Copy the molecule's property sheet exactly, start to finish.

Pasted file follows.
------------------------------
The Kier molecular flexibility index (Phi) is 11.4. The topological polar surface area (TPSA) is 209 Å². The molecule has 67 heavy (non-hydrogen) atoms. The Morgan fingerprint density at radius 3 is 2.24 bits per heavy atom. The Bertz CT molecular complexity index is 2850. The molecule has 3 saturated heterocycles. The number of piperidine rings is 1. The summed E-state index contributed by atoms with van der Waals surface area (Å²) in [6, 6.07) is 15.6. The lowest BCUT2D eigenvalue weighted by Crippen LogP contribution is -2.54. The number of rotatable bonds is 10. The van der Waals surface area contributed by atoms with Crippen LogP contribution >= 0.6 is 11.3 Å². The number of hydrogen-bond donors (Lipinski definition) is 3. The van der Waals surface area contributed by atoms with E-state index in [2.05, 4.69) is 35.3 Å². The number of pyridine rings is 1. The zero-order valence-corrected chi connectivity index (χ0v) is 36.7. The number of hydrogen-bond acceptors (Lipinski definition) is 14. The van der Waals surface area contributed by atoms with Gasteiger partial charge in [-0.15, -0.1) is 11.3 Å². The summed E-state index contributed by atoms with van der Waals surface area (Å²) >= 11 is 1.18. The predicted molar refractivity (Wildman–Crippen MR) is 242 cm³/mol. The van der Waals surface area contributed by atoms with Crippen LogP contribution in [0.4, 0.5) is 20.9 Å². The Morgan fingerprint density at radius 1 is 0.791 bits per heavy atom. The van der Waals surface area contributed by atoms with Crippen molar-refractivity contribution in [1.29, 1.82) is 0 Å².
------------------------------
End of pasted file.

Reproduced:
The Kier molecular flexibility index (Phi) is 11.4. The topological polar surface area (TPSA) is 209 Å². The molecule has 67 heavy (non-hydrogen) atoms. The Morgan fingerprint density at radius 3 is 2.24 bits per heavy atom. The Bertz CT molecular complexity index is 2850. The molecule has 3 saturated heterocycles. The number of piperidine rings is 1. The summed E-state index contributed by atoms with van der Waals surface area (Å²) in [6, 6.07) is 15.6. The lowest BCUT2D eigenvalue weighted by Crippen LogP contribution is -2.54. The number of rotatable bonds is 10. The van der Waals surface area contributed by atoms with Crippen LogP contribution >= 0.6 is 11.3 Å². The number of hydrogen-bond donors (Lipinski definition) is 3. The van der Waals surface area contributed by atoms with E-state index in [2.05, 4.69) is 35.3 Å². The number of pyridine rings is 1. The zero-order valence-corrected chi connectivity index (χ0v) is 36.7. The number of hydrogen-bond acceptors (Lipinski definition) is 14. The van der Waals surface area contributed by atoms with Gasteiger partial charge in [-0.15, -0.1) is 11.3 Å². The summed E-state index contributed by atoms with van der Waals surface area (Å²) >= 11 is 1.18. The predicted molar refractivity (Wildman–Crippen MR) is 242 cm³/mol. The van der Waals surface area contributed by atoms with Crippen LogP contribution in [0.4, 0.5) is 20.9 Å². The Morgan fingerprint density at radius 1 is 0.791 bits per heavy atom. The van der Waals surface area contributed by atoms with Crippen molar-refractivity contribution in [1.29, 1.82) is 0 Å².